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Kleinsky’s Delicatessen in Cape Town
Sea Point welcomes a New York-style deli intent on giving Jewish cultural cuisine a hip, trendy twist
For most, the notion of Jewish food conjures up images of a greying, overbearing bubbe (grandmother) chopping liver or rolling cheese blintzes prepared from a family recipe that reaches back to the time of the great exodus from Egypt. But local brothers Adam and Joel Klein share a different vision for their cultural cuisine: they view bagels, brisket, rugelach and latkes as grub that’s deserving of a hipper, younger association and a firm place in Cape Town’s ever-growing foodie culture.
The new Kleinsky’s Delicatessen, which is found (where else?) in Sea Point, is the outcome of this ideal. Opened quietly in early November 2014, the slick (non-kosher) eatery is modelled on similar modern delis in New York (like the well-known Mile End), which started popping up around 2010 when one couple began questioning why, as Adam says, “no one from the younger generation was flying the flag for Jewish food”. On a visit to the US, he was taken by these fresh, somewhat rebellious start-ups and so resolved to bring the idea to the Mother City and help breathe new life into age-old culinary traditions on home soil.
And he and Joel, who also happen to own Neighbourhood bar on Long Street, have made their statement loud and clear. Thanks to its edgy, contemporary décor, there’s really no doubt that Kleinsky’s is the new cool kid on the Jewish restaurant block. The small deli has all the makings of a trendy, hipster-esque Kloof Street café: the clean, minimalist look with off-beat industrial touches; the unlimited free Wi-fi; the Deluxe Coffeeworks brew; and even the multi-functional approach – the eatery doubles as an art gallery and all the works on the walls are for sale.
Needless to say, the fare has been given a bit of a fresher artisan spin too, and observant visitors should note that, as mentioned, despite the Yiddish theme, it’s not actually kosher. For the rather secular founding brothers, it is, in Adam’s words, “about the Jewish culture, not the religion”. And so the focus is quite firmly on simply taking comfort foods from their youth, flavours that have woven their way into their hearts and sense of identity, and making them accessible to everyone (that means even non-Jews from Tamboerskloof).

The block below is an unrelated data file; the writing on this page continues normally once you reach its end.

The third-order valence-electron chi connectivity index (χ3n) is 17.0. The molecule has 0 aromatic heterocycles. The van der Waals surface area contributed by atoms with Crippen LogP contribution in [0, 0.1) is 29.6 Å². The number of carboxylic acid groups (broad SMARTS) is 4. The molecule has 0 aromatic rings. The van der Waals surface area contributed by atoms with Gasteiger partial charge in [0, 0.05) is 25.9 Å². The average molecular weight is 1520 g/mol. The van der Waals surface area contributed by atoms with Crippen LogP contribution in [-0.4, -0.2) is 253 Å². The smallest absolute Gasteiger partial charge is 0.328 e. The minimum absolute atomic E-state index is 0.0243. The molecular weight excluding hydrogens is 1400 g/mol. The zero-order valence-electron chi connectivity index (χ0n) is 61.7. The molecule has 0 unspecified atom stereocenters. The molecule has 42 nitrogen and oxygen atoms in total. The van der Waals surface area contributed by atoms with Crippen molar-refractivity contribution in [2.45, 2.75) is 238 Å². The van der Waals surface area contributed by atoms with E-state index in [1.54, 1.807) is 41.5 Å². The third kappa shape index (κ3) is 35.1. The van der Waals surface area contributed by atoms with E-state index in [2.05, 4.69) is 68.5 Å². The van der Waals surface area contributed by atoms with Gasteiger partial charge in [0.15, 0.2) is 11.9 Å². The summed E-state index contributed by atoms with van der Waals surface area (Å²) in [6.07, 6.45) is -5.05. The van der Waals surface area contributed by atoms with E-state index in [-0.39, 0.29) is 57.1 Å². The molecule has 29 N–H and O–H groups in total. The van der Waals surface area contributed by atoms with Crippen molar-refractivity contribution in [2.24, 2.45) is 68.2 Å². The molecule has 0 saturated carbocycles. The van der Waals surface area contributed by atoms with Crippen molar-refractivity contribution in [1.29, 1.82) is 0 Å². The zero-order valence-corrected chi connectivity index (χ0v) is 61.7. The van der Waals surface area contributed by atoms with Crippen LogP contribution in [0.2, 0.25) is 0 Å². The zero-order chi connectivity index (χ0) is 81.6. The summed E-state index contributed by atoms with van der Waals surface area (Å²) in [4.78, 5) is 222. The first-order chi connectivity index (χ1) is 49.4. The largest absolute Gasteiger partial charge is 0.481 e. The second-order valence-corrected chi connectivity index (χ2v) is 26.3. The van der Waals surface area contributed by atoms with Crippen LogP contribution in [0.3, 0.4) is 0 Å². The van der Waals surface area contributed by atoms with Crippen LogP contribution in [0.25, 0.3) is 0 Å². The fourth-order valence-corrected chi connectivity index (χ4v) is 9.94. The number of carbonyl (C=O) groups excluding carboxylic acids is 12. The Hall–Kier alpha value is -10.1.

So what exactly can you expect from this cool kid’s menu? Well, for breakfast, there’s challah french toast with golden syrup, fried banana and seasonal fruit compote; a potato latke benedict with creamy hollandaise sauce; a smoked salmon bagel prepared over two days by hand and more. For lunch, there’s The Reuben sandwich with smoked turkey, sauerkraut, Swiss cheese and Russian dressing; Kleinsky’s ultra-tender homemade hot pastrami on rye; chicken and matzo ball soup and other hearty delicacies. And when they’re available, you could even pick up a coconut macaroon, a sweet rugelach pastry or a pack of bagel chips.
In other words, it’s the sort of food you could still imagine bubbe slaving over a hot stove to prepare; only this particular bubbe is the hashtag-wielding, craft beer-drinking sort – up with the times and young at heart.
Tip: It’s possible to upsize your pastrami sandwich for a little extra cash if you’re really hungry for homemade Jewish food. Similarly, if you’re intent on having a rasher or two of bacon with your meal, that can be arranged too.
The Bill: As the food is not kosher, it doesn’t come at the high prices usually seen at Jewish delis. Breakfast items cost between R24 and R65, sandwiches and soups range from R36 to R68, side salads go for R22 and snacks sit between R6 and R32.
Opening Hours: Monday – Sunday: 8:30am – 4:30pm (soon Kleinsky’s will stay open until 8:30pm for after-work drinks and dinner take-outs)
95 Regent Road | Sea Point | Cape Town | +27 (0)21 433 2871
By Dayle Kavonic
Looking for an eatery that conforms to Jewish dietary laws? Take a peek at our overview of kosher restaurants in Cape Town.
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